Even the beginning of his musical career seems as if it had been scripted for his parents’ TV show. In 1957 a high school girlfriend visited Ricky and swooned when an Elvis Presley song played on the radio. “To impress her,” Ricky later remembered, “I said, ‘I’m going to make a record.’ She laughed. And then I thought, ‘I’m going to make a record and hand it to her.’ ” Instead he formed a band and recorded a cover of the Fats Domino hit, I’m Walkin’. In April 1957 the band took the unusual step of playing the song on The Adventures of Ozzie and Harriet. “Nobody realized the power of television,” Nelson said. “Within a week we sold a million records.”
The tactic became a standard feature of the TV show, making Ricky, in a sense, the first rock-video star. During the next few years he churned out such smash hits as Be-Bop Baby, My Bucket’s Got a Hole in It, Poor Little Fool, It’s Late, Travelin’ Man and Hello Mary Lou. By 21, he had recorded nine gold singles, sold 35 million records and was making about $400,000 a year when that sum could nearly buy Bur-bank. LIFE magazine put him on its cover in 1958 and coined a new phrase to describe him: Teen Idol.
The idyll ended in the mid-’60s. The British pop invasion led by the Beatles eclipsed Nelson’s career, as it did those of others, like Fabian, Frankie Avalon, Bobby Vinton and even the great Elvis. With the advent of psychedelic sound, Ricky’s boy-next-door charm seemed hopelessly dated. But he was still making good money; in 1963 canny Ozzie had his son sign a 20-year contract with Decca Records.
Ricky took the change in musical style in good grace, and he never abandoned his work. To a greater degree than any other early rocker, his perseverance turned into durable survival. Galvanized by Bob Dylan’s 1969 country LP, Nashville Skyline, Nelson formed a new group, the Stone Canyon Band, and tried a comeback. “Ricky decided to record country music because he thought it was the basis for rock ‘n’ roll,” remembers guitarist Burton. “He loved it.” His cover of Dylan’s She Belongs to Me was a minor 1969 hit, but Nelson’s country music, never caught on. The sound created by the Stone Canyon Band, however, surfaced resoundingly in the 1970s in the megahits of such groups as the Eagles, Fleetwood Mac, Poco and the New Riders of the Purple Sage. Nelson got little credit for that.
He would, in fact, have only one more big hit, a triumph salvaged from adversity. At a Madison Square Garden appearance in 1971, Rick was booed unmercifully when he tried to sing new songs instead of his oldies. His manager, Greg McDonald, claims the boos were directed at a fight on the balcony. “They were booing the police, not Rick,” McDonald says, “but Rick took it personally.” Afterward he wrote 1972’s wry Garden Party, a pointed and self-revealing comment on those who would have him remain “Little Ricky” forever.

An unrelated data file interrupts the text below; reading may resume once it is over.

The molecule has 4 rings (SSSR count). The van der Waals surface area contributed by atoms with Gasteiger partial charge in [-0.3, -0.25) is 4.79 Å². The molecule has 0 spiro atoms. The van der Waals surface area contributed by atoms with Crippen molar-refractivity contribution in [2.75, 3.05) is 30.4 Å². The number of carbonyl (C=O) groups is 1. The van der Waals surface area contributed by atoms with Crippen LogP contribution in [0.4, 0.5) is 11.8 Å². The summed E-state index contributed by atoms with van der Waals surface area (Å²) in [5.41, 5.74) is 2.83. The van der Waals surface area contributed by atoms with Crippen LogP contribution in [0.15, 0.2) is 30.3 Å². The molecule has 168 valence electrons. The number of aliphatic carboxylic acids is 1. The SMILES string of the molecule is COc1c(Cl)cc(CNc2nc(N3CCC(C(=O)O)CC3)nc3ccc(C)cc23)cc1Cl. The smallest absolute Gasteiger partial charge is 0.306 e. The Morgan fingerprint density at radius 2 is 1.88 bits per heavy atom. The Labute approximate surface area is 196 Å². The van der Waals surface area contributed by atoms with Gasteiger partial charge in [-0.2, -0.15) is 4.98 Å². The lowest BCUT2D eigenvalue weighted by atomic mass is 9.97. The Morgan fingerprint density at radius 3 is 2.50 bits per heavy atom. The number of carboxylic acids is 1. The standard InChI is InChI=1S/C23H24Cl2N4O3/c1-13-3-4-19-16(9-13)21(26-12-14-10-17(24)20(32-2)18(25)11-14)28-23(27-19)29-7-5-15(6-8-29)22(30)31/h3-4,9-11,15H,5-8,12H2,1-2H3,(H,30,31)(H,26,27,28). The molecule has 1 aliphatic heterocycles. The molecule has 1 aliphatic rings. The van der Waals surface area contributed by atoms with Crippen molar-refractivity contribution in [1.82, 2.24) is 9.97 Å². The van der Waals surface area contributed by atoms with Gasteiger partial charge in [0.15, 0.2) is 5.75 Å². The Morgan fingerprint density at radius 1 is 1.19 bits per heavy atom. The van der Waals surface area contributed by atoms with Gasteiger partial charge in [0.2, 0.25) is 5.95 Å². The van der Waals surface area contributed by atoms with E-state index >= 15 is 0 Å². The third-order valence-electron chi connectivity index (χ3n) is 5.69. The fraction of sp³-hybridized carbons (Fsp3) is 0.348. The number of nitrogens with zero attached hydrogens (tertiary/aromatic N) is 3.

And then? He played state fairs, the clubs, sometimes 200 nights a year. The touring took a toll on his wife and family. In 1963 he had married artist Kristin Harmon, then 17, the daughter of football great Tom Harmon and actress Elyse Knox. Never one for the Hollywood party circuit, Nelson at home was almost reclusive; the family had long valued privacy. In 1977, after 14 years of marriage, he and his wife separated. The five-year battle that ensued was traumatic and bitter and, after a brief reconciliation, ended in divorce. In court papers Rick said he was besieged by creditors, and had a $32,000 bank overdraft despite property and cars worth $707,522. Kristin won custody of the kids, and Rick moved into a Hollywood Hills estate once owned by Errol Flynn. A family friend says Rick had “a pretty bad time of it five years ago. The divorce hurt him a lot. This was the year he had just gone back to work.”
Friends—and reportedly even his mother—attribute much of his resurgence to Helen Blair, for whom he bought a diamond engagement ring two Christmases ago. A native of New Jersey and a onetime animal trainer, Helen became a model and aspiring actress; she met Rick after a 1982 performance at L.A.’s Palomino Club. Helen reportedly got along well with his children, including the twins, who had moved in with their dad when they turned 18 last September. Rick was “feeling better, cheering up and getting out to meet more people,” says close friend Alan Bush. “His career was on an upswing,” adds manager McDonald, who points out that Rick had videotaped a concert with Fats Domino last summer (ironically scheduled to air the week of his death but now postponed) and had recorded the basic tracks for a new album. “He was very optimistic about the future.”
Some of that optimism was apparent last May when family and about 30 friends gathered to celebrate Ricky’s last birthday. The party went well, and it ended with a Nelson family tradition—a running, whooping entrance by his children hurling whipped cream pies at the birthday boy—well, man. Most of those who had attended the party were at his funeral last week. Like James Burton. “He was one of the most talented guys in the business,” said Burton. “It was an honor to work with such a gentleman. He was my best friend, and I will miss him terribly. I think everyone who grew up in America in the ’50s will miss Rick Nelson.”